Slow down the ageing process with one of these high-performance, hardworking anti-agers
    Juventus 2 Real Madrid 1: Five things we learnt, including Iker Casillas is past it and Carlos Tevez remains effective

    Juventus vs Real Madrid

    Five things we learnt from the Italian's Champions League first leg win over the Spanish giants
    Ashes 2015: Test series looks a lost cause for England... whoever takes over as ECB director of cricket

    Ashes series looks a lost cause for England...

    Whoever takes over as ECB director of cricket, says Stephen Brenkley
    Fishing for votes with Nigel Farage: The Ukip leader shows how he can work an audience as he casts his line to the disaffected of Grimsby

    Fishing is on Nigel Farage's mind

    Ukip leader casts a line to the disaffected
    Who is bombing whom in the Middle East? It's amazing they don't all hit each other

    Who is bombing whom in the Middle East?

    Robert Fisk untangles the countries and factions
    China's influence on fashion: At the top of the game both creatively and commercially

    China's influence on fashion

    At the top of the game both creatively and commercially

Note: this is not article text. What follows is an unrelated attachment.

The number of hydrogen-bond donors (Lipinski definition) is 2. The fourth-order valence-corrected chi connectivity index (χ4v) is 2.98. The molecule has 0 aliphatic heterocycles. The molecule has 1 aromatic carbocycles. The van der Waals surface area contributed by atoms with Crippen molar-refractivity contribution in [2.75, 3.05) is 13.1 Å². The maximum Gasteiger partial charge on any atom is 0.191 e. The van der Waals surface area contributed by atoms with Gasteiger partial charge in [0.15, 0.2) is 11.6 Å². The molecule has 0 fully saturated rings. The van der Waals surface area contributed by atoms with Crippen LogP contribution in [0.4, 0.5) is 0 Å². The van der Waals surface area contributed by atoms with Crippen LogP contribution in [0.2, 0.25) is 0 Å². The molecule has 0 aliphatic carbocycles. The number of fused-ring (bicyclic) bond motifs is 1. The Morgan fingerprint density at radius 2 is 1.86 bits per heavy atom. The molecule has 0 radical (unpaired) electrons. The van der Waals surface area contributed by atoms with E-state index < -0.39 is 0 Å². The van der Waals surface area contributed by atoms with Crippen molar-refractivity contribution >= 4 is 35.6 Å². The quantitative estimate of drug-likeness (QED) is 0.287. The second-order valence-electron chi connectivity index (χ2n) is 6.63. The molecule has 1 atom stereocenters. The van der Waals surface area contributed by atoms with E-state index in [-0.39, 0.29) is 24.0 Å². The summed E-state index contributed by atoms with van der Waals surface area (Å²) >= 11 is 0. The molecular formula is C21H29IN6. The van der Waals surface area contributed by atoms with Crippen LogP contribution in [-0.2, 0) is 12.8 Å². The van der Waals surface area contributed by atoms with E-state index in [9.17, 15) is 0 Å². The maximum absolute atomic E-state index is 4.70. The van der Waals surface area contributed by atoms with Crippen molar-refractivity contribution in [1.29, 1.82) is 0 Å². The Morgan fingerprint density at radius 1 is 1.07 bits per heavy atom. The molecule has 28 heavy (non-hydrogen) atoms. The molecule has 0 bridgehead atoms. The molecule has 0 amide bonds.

Lord O’Donnell: Former cabinet secretary on the election and life away from the levers of power

    The man known as GOD has a reputation for getting the job done

    Lord O'Donnell's three principles of rule
    Rainbow shades: It's all bright on the night

    Rainbow shades

    It's all bright on the night
    'It was first time I had ever tasted chocolate. I kept a piece, and when Amsterdam was liberated, I gave it to the first Allied soldier I saw'

    Bread from heaven

    Dutch survivors thank RAF for World War II drop that saved millions
    Britain will be 'run for the wealthy and powerful' if Tories retain power - Labour

    How 'the Axe' helped Labour

    UK will be 'run for the wealthy and powerful' if Tories retain power